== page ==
How to recognize and relieve the symptoms
Menopause, which marks the end of a woman’s fertile years, is the target of many jokes. While the transition through “the change of life” can be difficult for some, there are ways to reduce the number and severity of symptoms.
Menopause occurs when you go 12 months without a period—generally between the ages of 45 and 55. While your body is transitioning to menopause, hormone levels—specifically estrogen and progesterone—change unexpectedly, leading to menopause symptoms.
Most menopause jokes are about hot flashes—almost 75 percent of women have them—but there are others, including sexual dysfunction, joint and muscle pain, sleep problems, night sweats, memory problems, weight gain, moodiness and changing interest in sex.
How to relieve symptoms
For hot flashes, avoid spicy foods, caffeine and alcohol, and keep cold water handy. Practice good sleeping habits and try to go to bed at about the same time every night.
All the things that are good for your heart are also good for menopause: exercise, a healthy diet, quitting smoking and maintaining a healthy weight.
It is important to maintain regular checkups and screenings after menopause: mammograms, pap smears, blood and urine tests are all important to continued good health. You should also regularly measure your height to check for loss of height due to bone loss.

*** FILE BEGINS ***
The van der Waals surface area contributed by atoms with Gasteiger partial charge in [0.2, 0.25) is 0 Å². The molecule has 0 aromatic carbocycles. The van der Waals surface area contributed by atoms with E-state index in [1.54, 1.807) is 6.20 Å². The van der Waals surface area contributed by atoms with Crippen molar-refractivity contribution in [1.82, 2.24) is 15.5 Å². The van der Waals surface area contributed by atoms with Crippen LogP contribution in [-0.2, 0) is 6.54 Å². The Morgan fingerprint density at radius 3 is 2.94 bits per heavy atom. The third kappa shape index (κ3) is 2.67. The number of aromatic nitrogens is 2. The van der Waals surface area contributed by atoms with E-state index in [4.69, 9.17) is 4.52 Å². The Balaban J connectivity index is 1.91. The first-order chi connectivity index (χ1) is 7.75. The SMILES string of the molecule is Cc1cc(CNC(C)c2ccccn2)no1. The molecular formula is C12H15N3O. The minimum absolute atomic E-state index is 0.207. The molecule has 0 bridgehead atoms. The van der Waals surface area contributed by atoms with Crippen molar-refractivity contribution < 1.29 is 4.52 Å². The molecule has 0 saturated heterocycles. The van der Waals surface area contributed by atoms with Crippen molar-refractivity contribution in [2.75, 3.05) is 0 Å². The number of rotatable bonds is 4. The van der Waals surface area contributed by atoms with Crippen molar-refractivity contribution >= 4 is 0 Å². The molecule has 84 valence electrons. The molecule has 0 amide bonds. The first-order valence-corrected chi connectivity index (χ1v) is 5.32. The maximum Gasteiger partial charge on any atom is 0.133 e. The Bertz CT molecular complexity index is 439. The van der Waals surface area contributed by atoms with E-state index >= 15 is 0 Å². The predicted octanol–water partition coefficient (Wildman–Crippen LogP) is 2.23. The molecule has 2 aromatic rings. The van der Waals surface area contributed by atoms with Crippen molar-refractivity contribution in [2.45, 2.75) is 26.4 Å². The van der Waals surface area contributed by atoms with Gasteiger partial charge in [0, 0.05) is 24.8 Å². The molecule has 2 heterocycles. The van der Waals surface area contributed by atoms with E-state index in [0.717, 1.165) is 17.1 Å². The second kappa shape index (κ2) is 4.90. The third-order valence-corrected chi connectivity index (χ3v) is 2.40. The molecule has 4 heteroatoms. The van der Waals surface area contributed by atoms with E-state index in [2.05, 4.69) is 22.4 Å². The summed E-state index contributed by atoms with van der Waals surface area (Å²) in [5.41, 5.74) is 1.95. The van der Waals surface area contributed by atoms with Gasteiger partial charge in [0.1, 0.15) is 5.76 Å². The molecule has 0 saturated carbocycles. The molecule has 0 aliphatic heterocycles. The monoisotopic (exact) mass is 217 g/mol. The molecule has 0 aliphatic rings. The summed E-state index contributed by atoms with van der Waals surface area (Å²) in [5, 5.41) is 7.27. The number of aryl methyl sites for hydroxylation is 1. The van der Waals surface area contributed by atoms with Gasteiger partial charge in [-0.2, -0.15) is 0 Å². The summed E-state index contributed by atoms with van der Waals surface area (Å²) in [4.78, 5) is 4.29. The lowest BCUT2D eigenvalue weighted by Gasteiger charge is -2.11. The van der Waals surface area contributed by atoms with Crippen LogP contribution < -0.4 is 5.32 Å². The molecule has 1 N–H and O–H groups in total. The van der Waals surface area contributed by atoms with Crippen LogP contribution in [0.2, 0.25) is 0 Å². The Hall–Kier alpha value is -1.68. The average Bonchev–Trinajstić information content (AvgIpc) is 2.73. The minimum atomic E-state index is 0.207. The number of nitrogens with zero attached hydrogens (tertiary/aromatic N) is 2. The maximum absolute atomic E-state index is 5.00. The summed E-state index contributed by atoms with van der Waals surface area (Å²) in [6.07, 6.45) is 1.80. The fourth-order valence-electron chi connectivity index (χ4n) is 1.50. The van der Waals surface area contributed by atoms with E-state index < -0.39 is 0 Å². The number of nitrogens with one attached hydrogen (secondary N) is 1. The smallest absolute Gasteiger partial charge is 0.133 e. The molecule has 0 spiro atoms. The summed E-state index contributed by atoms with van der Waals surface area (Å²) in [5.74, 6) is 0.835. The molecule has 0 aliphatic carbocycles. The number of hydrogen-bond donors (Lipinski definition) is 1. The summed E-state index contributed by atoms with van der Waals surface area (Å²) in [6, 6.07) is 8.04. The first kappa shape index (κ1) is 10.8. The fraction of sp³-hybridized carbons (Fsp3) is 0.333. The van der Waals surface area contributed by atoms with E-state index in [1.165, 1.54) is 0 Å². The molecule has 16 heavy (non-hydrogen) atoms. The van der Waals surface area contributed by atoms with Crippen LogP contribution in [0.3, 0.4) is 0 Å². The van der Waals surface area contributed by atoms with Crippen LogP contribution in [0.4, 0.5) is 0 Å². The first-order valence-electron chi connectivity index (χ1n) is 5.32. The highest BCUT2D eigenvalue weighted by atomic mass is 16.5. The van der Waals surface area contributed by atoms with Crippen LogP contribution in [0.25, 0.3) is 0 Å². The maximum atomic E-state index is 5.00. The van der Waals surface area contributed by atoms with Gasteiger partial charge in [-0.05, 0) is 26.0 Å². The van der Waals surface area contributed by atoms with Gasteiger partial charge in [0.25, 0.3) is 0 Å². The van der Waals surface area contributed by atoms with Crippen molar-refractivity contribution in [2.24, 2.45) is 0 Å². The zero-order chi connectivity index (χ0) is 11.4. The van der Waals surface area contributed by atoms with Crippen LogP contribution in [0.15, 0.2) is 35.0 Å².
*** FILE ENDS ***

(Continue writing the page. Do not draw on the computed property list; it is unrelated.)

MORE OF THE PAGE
It might be tempting to find relief from symptoms using “spa medicine hormone therapy.” Companies that advertise this type of therapy use non-FDA-approved compounded hormones, do not counsel on the risks of hormone therapy, and do not have menopause-certified practitioners caring for patients. They often use “pellet therapy,” an unapproved practice that delivers high levels of estrogen and testosterone over the course of several months, which can lead to venous clotting, an increased risk of stroke and adverse effects on cholesterol.
It may feel awkward to talk with someone about menopause symptoms, but your health care professional is trained to help you through “the change.” If your symptoms are severe, your doctor might recommend hormone replacement therapy or other medications. Be honest about your symptoms so they can put together a plan tailored to your needs. KL
Dr. Kathryn Dillon is associate professor of obstetrics-gynecology at the University of Kentucky and a certified North American Menopause Society menopause practitioner.